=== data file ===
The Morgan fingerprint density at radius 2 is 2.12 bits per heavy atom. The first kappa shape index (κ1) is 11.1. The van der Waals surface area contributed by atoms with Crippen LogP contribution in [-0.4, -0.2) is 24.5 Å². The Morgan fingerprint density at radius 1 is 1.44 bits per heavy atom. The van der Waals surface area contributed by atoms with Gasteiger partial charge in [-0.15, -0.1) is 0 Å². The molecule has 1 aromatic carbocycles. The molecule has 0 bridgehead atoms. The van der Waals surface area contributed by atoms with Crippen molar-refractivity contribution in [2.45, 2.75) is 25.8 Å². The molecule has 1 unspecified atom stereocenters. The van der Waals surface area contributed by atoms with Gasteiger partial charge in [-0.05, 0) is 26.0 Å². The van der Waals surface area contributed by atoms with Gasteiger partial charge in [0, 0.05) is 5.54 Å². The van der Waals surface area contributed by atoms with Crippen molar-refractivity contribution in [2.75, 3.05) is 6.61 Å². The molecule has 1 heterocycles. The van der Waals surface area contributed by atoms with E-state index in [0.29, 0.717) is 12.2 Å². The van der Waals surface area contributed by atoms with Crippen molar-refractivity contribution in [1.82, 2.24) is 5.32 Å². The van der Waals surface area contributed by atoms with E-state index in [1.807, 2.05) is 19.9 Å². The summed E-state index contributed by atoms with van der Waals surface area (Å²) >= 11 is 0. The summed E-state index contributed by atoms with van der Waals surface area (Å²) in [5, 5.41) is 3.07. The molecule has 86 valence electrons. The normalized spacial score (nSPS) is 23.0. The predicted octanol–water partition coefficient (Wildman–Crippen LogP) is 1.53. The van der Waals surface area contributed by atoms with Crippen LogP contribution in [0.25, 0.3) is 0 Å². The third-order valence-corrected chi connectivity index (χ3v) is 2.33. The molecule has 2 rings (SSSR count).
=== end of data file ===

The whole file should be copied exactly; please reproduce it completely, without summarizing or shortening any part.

The Morgan fingerprint density at radius 2 is 2.12 bits per heavy atom. The first kappa shape index (κ1) is 11.1. The van der Waals surface area contributed by atoms with Crippen LogP contribution in [-0.4, -0.2) is 24.5 Å². The Morgan fingerprint density at radius 1 is 1.44 bits per heavy atom. The van der Waals surface area contributed by atoms with Gasteiger partial charge in [-0.15, -0.1) is 0 Å². The molecule has 1 aromatic carbocycles. The molecule has 0 bridgehead atoms. The van der Waals surface area contributed by atoms with Crippen molar-refractivity contribution in [2.45, 2.75) is 25.8 Å². The molecule has 1 unspecified atom stereocenters. The van der Waals surface area contributed by atoms with Gasteiger partial charge in [-0.05, 0) is 26.0 Å². The van der Waals surface area contributed by atoms with Gasteiger partial charge in [0, 0.05) is 5.54 Å². The van der Waals surface area contributed by atoms with Crippen molar-refractivity contribution in [2.75, 3.05) is 6.61 Å². The molecule has 1 heterocycles. The van der Waals surface area contributed by atoms with E-state index in [0.29, 0.717) is 12.2 Å². The van der Waals surface area contributed by atoms with Crippen molar-refractivity contribution in [1.82, 2.24) is 5.32 Å². The van der Waals surface area contributed by atoms with E-state index in [1.807, 2.05) is 19.9 Å². The summed E-state index contributed by atoms with van der Waals surface area (Å²) >= 11 is 0. The summed E-state index contributed by atoms with van der Waals surface area (Å²) in [5, 5.41) is 3.07. The molecule has 86 valence electrons. The normalized spacial score (nSPS) is 23.0. The predicted octanol–water partition coefficient (Wildman–Crippen LogP) is 1.53. The van der Waals surface area contributed by atoms with Crippen LogP contribution in [0.25, 0.3) is 0 Å². The third-order valence-corrected chi connectivity index (χ3v) is 2.33. The molecule has 2 rings (SSSR count).